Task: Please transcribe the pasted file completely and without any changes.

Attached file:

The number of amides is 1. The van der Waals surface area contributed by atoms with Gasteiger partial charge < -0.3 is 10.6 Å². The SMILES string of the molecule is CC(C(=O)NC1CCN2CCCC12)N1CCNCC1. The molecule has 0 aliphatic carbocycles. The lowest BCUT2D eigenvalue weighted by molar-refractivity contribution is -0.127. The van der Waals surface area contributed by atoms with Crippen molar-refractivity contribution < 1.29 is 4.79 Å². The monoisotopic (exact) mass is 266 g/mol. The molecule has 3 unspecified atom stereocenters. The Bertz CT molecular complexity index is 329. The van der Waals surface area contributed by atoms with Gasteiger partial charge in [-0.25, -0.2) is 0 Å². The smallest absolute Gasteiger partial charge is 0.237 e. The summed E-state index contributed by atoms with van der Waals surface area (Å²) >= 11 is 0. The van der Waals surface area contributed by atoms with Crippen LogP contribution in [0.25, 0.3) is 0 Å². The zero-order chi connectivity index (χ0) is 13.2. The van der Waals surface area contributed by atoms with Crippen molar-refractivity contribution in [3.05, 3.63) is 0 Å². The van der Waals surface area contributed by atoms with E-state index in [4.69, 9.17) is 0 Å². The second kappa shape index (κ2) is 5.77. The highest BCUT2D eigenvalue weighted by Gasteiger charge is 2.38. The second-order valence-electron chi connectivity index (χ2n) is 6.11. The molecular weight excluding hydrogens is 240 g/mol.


The number of amides is 1. The van der Waals surface area contributed by atoms with Gasteiger partial charge < -0.3 is 10.6 Å². The SMILES string of the molecule is CC(C(=O)NC1CCN2CCCC12)N1CCNCC1. The molecule has 0 aliphatic carbocycles. The lowest BCUT2D eigenvalue weighted by molar-refractivity contribution is -0.127. The van der Waals surface area contributed by atoms with Crippen molar-refractivity contribution < 1.29 is 4.79 Å². The monoisotopic (exact) mass is 266 g/mol. The molecule has 3 unspecified atom stereocenters. The Bertz CT molecular complexity index is 329. The van der Waals surface area contributed by atoms with Gasteiger partial charge in [-0.25, -0.2) is 0 Å². The smallest absolute Gasteiger partial charge is 0.237 e. The summed E-state index contributed by atoms with van der Waals surface area (Å²) >= 11 is 0. The van der Waals surface area contributed by atoms with Crippen LogP contribution in [0.25, 0.3) is 0 Å². The zero-order chi connectivity index (χ0) is 13.2. The van der Waals surface area contributed by atoms with Crippen molar-refractivity contribution in [3.05, 3.63) is 0 Å². The van der Waals surface area contributed by atoms with E-state index in [4.69, 9.17) is 0 Å². The second kappa shape index (κ2) is 5.77. The highest BCUT2D eigenvalue weighted by Gasteiger charge is 2.38. The second-order valence-electron chi connectivity index (χ2n) is 6.11. The molecular weight excluding hydrogens is 240 g/mol.